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Home  |  World Mythologies   |  Native American Mythology  |  Hopi Mythology

Hopi Mythology

Hopi Mythology is filled with so much uncertainty and distortions in the oral tradition told by various villages and towns of the Hopi people. Each division of the Hopi has a different narration of a particular story. This has made researchers wonder if there existed a true myth believed by all Hopi or the oral literature told are mere stories to quench the curiosities of researchers while keeping the sacred myths to themselves.Despite the differences in oral records, researchers have matched similarities of stories and reached common ground regarding what forms the most of the Hopi Mythology.

The creation story of the Hopi is centred on an endless space called Tokpella, who took form after the sun spirit (Tawa) walked over it. Another account stated that Tawa first created his nephew and sent him to create all of the nine make-up of the universe. This places Tawa as the centre of the creation myth of the Hopi. It is believed that women sought blessings from the sun spirit every time they gave birth to a child.

Other spirits that were relevant to the creation myth of the Hopis include Sotuknang¬† (Tawa’s nephew who created the nine parts of the universe), Spider-woman (representative of the creator to the people), Masauwu (the god of earth and death) and Spider Grandmother (leader of the first creatures).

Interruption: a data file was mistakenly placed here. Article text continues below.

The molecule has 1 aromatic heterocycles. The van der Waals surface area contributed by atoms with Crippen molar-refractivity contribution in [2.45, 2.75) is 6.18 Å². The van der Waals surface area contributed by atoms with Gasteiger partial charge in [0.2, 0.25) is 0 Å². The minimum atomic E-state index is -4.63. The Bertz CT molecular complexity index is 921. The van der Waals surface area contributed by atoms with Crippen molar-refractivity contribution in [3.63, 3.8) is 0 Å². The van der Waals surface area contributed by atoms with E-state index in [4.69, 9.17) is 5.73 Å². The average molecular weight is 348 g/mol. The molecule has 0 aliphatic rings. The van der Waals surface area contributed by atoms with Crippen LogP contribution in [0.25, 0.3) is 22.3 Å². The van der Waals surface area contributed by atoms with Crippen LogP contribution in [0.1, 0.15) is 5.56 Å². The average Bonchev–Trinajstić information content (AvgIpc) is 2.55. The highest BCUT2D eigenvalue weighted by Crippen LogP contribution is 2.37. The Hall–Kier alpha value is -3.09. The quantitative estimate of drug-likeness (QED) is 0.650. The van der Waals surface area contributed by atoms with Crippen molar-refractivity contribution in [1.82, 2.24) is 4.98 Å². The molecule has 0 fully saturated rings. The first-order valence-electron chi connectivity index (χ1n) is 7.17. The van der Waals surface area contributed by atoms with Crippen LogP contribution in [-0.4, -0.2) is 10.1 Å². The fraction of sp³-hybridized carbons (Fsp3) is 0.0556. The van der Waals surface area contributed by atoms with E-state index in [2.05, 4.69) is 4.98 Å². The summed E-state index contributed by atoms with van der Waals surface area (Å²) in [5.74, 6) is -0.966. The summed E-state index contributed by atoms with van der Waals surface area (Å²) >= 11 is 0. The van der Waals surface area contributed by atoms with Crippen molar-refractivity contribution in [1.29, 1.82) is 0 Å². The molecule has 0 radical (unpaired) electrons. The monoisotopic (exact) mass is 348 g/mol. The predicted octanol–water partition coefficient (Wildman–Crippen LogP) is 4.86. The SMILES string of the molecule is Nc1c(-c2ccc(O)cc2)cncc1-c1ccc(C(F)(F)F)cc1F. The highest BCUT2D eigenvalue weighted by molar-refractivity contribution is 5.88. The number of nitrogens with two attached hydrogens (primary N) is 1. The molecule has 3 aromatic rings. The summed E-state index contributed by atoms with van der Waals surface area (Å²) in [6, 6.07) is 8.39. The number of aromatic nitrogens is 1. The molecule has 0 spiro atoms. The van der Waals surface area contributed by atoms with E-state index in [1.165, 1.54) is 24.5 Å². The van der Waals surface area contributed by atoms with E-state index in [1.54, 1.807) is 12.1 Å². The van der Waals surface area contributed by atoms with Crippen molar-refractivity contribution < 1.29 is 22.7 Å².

Hopi Mythology sees the importance of corn as a ceremonial, sustenance, religious and spiritual item. It is believed that the people’s skin will only form after they take in the spiritual food, maize (corn), for the gods to act upon and give them flesh to cover their bones.
Hopi Mythology is still passed on today, mainly through oral literature and the prevalent differences in the account. However, researchers are trying daily to reconcile these accounts to understand the entirety of the myths.

Hopi Mythical Characters

Disclaimer: While it is the intention of Mythlok and its editors to keep all the information about various characters as mythologically accurate as possible, this site should not be considered mythical, legendary or folkloric doctrine in any way. We welcome you using this website for any research, journal or study but citing this website for any academic work would be at your own personal risk.
Disclaimer: While it is the intention of Mythlok and its editors to keep all the information about various characters as mythologically accurate as possible, this site should not be considered mythical, legendary or folkloric doctrine in any way. We welcome you using this website for any research, journal or study but citing this website for any academic work would be at your own personal risk.
Disclaimer: While it is the intention of Mythlok and its editors to keep all the information about various characters as mythologically accurate as possible, this site should not be considered mythical, legendary or folkloric doctrine in any way. We welcome you using this website for any research, journal or study but citing this website for any academic work would be at your own personal risk.